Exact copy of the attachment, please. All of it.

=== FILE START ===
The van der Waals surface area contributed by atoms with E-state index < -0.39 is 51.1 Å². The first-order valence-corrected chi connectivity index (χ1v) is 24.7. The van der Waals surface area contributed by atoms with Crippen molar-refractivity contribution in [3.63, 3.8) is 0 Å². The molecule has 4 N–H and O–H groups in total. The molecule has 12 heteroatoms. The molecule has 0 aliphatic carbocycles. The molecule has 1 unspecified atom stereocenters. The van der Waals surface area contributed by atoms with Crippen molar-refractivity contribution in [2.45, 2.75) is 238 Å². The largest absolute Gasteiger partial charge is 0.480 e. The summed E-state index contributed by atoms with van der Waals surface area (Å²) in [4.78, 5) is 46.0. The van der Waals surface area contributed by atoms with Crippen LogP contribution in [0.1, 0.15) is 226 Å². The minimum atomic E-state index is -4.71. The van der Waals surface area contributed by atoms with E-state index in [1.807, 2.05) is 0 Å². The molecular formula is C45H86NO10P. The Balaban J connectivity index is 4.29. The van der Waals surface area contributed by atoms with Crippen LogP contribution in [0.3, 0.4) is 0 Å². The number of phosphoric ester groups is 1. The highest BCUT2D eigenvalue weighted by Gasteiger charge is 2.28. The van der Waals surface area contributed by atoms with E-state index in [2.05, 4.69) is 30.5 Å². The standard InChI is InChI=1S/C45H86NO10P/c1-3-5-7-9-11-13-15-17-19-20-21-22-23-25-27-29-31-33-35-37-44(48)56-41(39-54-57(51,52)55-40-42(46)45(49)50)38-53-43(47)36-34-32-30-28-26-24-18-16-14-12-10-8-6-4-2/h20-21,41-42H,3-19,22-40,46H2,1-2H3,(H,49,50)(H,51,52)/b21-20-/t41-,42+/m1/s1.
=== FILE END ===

The van der Waals surface area contributed by atoms with E-state index < -0.39 is 51.1 Å². The first-order valence-corrected chi connectivity index (χ1v) is 24.7. The van der Waals surface area contributed by atoms with Crippen molar-refractivity contribution in [3.63, 3.8) is 0 Å². The molecule has 4 N–H and O–H groups in total. The molecule has 12 heteroatoms. The molecule has 0 aliphatic carbocycles. The molecule has 1 unspecified atom stereocenters. The van der Waals surface area contributed by atoms with Crippen molar-refractivity contribution in [2.45, 2.75) is 238 Å². The largest absolute Gasteiger partial charge is 0.480 e. The summed E-state index contributed by atoms with van der Waals surface area (Å²) in [4.78, 5) is 46.0. The van der Waals surface area contributed by atoms with Crippen LogP contribution in [0.1, 0.15) is 226 Å². The minimum atomic E-state index is -4.71. The van der Waals surface area contributed by atoms with E-state index in [1.807, 2.05) is 0 Å². The molecular formula is C45H86NO10P. The Balaban J connectivity index is 4.29. The van der Waals surface area contributed by atoms with Crippen LogP contribution in [0.3, 0.4) is 0 Å². The number of phosphoric ester groups is 1. The highest BCUT2D eigenvalue weighted by Gasteiger charge is 2.28. The van der Waals surface area contributed by atoms with E-state index in [2.05, 4.69) is 30.5 Å². The standard InChI is InChI=1S/C45H86NO10P/c1-3-5-7-9-11-13-15-17-19-20-21-22-23-25-27-29-31-33-35-37-44(48)56-41(39-54-57(51,52)55-40-42(46)45(49)50)38-53-43(47)36-34-32-30-28-26-24-18-16-14-12-10-8-6-4-2/h20-21,41-42H,3-19,22-40,46H2,1-2H3,(H,49,50)(H,51,52)/b21-20-/t41-,42+/m1/s1.